DESIGN FOR IMPERFECTION
Imperfection is defined as the quality or state of being imperfect; it is something flawed, defective, or incomplete (The New Penguin English Dictionary). Western culture has always seemed interested in perfection, in the regularity and clean lines that the development of science and technology has made possible. We could say that technological development has led, and has been driven by, a trend to perfection. The predominance of automation processes and quality controls have led to the almost total elimination of errors and imperfections. Thus, what we have witnessed is the dominance of an aesthetic model tied to perfection in every sphere of human life: the body, the style of life, artifacts, and their materials. Everything has to look beautiful in the sense of being flawless, while appearances have become more important than essence and substance. The rising interest in imperfection in the context of industrial design is explained as a response to the all-dominating perfectionist technology of our time (Ramakers, 2002).
The need to reintroduce anomalies, defects, and imperfections – all elements that can evoke the human presence – may, therefore, be due to the reaction against the aesthetics of mass production: always the same and almost always perfect. The topic of imperfection is more crucial today than ever because it is connected to sustainability and responsible consumption. Our aesthetic perception is challenged, because we must learn to accept uneven surfaces, repaired objects, and non-homogeneous materials as enablers of new experiences. The signs of the relationship between user and artifact are actual traces that communicate, testify and make this relationship indelible. The way materials make us think, feel, and act (i.e. materials experience) through their unique temporal qualities (e.g. how they dissolve over time) may offer novel opportunities for the design of products which show the passing of time as rewarding. This topic has been explored in projects like A Matter of Time and Chronomaterials.
The questions we propose in this line of research concern the relationship between the user and this materials experience (and product experience) that involves other values and other perceptions:
How will our relationship with imperfect objects and materials change?
Will we be ready to accept aging and consuming surfaces and to consider as appealing artifacts made of already used material?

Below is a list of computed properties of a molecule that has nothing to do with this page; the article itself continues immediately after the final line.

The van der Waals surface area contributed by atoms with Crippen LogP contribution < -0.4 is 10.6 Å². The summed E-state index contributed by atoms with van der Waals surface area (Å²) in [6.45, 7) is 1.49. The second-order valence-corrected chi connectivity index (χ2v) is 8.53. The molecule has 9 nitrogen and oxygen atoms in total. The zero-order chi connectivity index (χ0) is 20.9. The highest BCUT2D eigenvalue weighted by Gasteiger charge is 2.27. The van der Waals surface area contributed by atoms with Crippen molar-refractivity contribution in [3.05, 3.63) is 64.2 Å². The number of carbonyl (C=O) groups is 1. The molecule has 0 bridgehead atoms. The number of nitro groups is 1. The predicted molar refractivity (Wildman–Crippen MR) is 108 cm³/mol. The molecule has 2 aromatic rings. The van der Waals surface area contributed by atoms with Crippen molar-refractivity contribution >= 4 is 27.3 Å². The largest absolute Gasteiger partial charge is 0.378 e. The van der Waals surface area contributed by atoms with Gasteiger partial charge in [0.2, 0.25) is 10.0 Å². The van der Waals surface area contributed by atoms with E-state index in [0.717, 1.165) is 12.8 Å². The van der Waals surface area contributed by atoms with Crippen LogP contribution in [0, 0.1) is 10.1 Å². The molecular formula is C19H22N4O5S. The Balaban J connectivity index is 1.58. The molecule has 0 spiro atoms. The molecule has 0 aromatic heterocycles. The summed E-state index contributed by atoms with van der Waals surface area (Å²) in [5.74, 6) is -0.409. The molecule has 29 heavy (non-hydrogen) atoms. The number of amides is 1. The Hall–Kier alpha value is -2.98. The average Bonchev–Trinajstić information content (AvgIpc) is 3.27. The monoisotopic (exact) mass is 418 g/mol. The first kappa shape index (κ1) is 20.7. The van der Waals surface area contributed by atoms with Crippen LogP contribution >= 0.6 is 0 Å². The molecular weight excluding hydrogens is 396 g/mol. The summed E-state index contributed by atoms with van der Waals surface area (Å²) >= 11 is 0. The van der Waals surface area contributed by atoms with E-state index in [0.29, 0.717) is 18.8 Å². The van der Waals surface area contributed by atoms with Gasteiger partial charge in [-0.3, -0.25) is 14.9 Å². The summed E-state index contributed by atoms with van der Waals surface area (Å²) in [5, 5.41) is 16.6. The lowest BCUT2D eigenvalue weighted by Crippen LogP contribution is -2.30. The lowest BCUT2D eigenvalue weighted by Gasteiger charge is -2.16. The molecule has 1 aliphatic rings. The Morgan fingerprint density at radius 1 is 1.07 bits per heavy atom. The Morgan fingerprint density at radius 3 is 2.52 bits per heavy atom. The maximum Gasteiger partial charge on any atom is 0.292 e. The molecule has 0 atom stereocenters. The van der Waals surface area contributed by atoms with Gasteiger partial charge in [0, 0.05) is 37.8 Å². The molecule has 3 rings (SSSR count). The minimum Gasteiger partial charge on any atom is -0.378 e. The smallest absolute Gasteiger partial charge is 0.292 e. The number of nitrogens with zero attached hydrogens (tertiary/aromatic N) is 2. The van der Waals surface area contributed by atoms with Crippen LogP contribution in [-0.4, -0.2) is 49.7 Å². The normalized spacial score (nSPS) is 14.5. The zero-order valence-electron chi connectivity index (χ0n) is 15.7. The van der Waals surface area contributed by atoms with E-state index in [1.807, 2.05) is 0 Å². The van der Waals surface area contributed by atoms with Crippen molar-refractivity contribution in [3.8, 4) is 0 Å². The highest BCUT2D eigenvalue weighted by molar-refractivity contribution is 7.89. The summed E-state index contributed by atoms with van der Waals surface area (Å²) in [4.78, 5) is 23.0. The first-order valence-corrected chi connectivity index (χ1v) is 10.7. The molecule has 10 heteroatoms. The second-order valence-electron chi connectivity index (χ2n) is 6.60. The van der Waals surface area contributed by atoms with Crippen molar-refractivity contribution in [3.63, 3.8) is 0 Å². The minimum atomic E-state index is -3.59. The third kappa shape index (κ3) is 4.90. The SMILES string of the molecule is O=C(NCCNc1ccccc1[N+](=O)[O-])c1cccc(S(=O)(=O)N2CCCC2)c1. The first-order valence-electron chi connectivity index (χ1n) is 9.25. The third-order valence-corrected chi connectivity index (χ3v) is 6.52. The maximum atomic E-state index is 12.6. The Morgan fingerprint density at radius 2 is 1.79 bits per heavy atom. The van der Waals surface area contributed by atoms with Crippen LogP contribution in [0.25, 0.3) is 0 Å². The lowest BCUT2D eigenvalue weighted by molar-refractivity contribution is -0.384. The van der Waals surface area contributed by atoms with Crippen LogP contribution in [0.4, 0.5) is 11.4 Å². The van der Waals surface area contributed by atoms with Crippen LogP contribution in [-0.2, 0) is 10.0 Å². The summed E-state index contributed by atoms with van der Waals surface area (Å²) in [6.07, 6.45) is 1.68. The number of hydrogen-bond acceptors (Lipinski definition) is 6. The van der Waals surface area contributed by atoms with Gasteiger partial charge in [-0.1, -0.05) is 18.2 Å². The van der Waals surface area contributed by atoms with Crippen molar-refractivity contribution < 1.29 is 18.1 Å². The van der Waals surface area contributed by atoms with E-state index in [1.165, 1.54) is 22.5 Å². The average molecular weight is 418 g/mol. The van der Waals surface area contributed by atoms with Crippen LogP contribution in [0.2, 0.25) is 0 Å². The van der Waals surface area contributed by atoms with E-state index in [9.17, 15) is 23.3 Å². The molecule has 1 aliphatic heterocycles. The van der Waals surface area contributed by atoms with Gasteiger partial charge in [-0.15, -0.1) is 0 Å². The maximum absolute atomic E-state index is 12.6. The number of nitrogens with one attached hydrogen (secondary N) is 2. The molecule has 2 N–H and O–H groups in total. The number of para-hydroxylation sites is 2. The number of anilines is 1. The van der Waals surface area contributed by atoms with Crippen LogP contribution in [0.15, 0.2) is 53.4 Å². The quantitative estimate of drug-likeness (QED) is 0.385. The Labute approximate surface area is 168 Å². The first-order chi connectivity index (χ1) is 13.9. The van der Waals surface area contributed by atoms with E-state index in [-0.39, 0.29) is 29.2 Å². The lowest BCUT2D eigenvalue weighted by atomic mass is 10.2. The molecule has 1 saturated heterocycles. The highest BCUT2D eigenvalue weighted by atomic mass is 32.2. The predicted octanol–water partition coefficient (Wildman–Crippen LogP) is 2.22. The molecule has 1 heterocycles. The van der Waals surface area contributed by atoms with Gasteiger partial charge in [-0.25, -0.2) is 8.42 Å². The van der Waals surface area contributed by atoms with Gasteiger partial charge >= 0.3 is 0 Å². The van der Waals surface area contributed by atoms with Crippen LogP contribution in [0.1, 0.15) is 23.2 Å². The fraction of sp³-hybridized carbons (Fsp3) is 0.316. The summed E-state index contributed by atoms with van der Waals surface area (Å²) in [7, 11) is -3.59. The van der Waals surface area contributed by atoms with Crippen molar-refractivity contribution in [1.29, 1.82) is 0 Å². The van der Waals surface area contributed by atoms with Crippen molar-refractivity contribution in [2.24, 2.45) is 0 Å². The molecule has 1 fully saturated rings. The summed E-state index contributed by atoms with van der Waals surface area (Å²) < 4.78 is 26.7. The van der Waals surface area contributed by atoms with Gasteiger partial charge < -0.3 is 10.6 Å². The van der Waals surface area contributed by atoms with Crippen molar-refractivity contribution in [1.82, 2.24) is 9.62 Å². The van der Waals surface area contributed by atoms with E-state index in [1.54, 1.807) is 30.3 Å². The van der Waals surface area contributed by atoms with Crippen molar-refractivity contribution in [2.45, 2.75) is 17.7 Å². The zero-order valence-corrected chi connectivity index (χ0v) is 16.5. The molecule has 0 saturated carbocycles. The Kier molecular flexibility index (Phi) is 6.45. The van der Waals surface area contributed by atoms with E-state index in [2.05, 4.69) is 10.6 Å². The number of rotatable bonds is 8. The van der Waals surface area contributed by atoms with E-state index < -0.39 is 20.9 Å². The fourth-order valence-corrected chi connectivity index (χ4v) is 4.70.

MASTER’s GRADUATION THESES
Ostuzzi, F. (2009). Gli oggetti (in) della crisi. (The objects (in) of crisis). Unpublished graduation thesis, Politecnico di Milano, Faculty of Design (III), Master of Science in Design and Engineering. Tutor: Marinella Levi. Co-Tutor: Francesco Trabucco.
Parisi, S. (2015). A Matter of Time. Tempo, Processo, Materia. (A Matter of Time. Time, Process, Matter). Unpublished graduation thesis, Politecnico di Milano, School of Design, Master of Science in Product Design for Innovation. Tutor: Valentina Rognoli.
Ostuzzi F., Salvia G., Rognoli V., Levi M. (2011). Il valore dell’imperfezione: l’approccio wabi-sabi al design, (The value of imperfection: the wabi-sabi approach to design). Milano: Franco Angeli, pp.1-135, ISBN: 978-88-568-3886-2.
Karana E., Giaccardi E., Rognoli V. (2017). Materially Yours. In: Chapman, J. (Ed), The Routledge Handbook of Sustainable Product Design. Routledge, London, UK, 2017.
Rognoli V., Karana, E. (2014). Towards a New Materials Aesthetic Based on Imperfection and Graceful Ageing. In: E. Karana, O. Pedgley, O., & V. Rognoli (Eds.) Materials Experience: Fundamentals of Materials and Design (pp. 145-154). Butterworth-Heinemann: Elsevier, UK.
Sauerwien M. Karana E., Rognoli V. (2017). Revived beauty: research into aesthetic appreciation of materials to valorise materials from waste. In: Sustainability 9(4), 529. DOI:10.3390/su9040529
Parisi S., Rognoli V. (2016). Superfici imperfette (translation: Imperfect Surfaces). In: Material Design Journal n.1, Università di Ferrara, pp.78-92.
Parisi S., Rognoli V., Ayala C. (2016). Designing Materials Experiences through passing of time. Material Driven Design Method applied to mycelium-based composites. In: Proceedings of 10th International Conference on Design & Emotion, September 2016, Amsterdam, The Netherlands, pp.239-255.
Nobels E., Ostuzzi F., Levi M., Rognoli V., Detand J. (2015). Materials, Time and Emotion: how materials change in time? In: Proceedings of EKSIG 2015, Tangible Means: experiential knowledge through materials. November 2015, Design School Kolding and University of Southern Denmark, DK.
Rognoli V., (2015). Dynamism and imperfection as emerging materials experiences. A case studies. In: Proceedings of DesForm 2015 - Aesthetics of Interaction: Dynamic, Multisensory, Wise. 9th International Conference on Design and Semantics of Form and Movement, October 2015, Politecnico di Milano, IT
Ostuzzi F., Salvia G., Rognoli V., Levi M. (2011). The value of imperfection in industrial product. In: Proceedings of DPPI'11, Designing Pleasurable Products and Interfaces, June 2011, Politecnico di Milano, Politecnico di Milano, Italy.
Ostuzzi F., Salvia G., Rognoli V., Levi M. (2011). Reassess Injection Moulding Defects for Sustainability. In: Proceedings of SIM 2011 - Sustainable Intelligent Manufacturing, June 2011, Leira, PT.
Salvia G., Ostuzzi F., Rognoli V., Levi M. (2010). The value of imperfection in sustainable design. The emotional tie with perfectible artifacts for longer lifespan. In: Proceeding of LeNS Conference. October 2010, Bangalore, India, pp.1579-1589.
Rognoli, V., Oroza, E. (2015). Worker, build your own machinery!” A workshop to practice the Technological Disobedience. In Proceedings of PLATE Conference 2015, At Nottingham Trent University.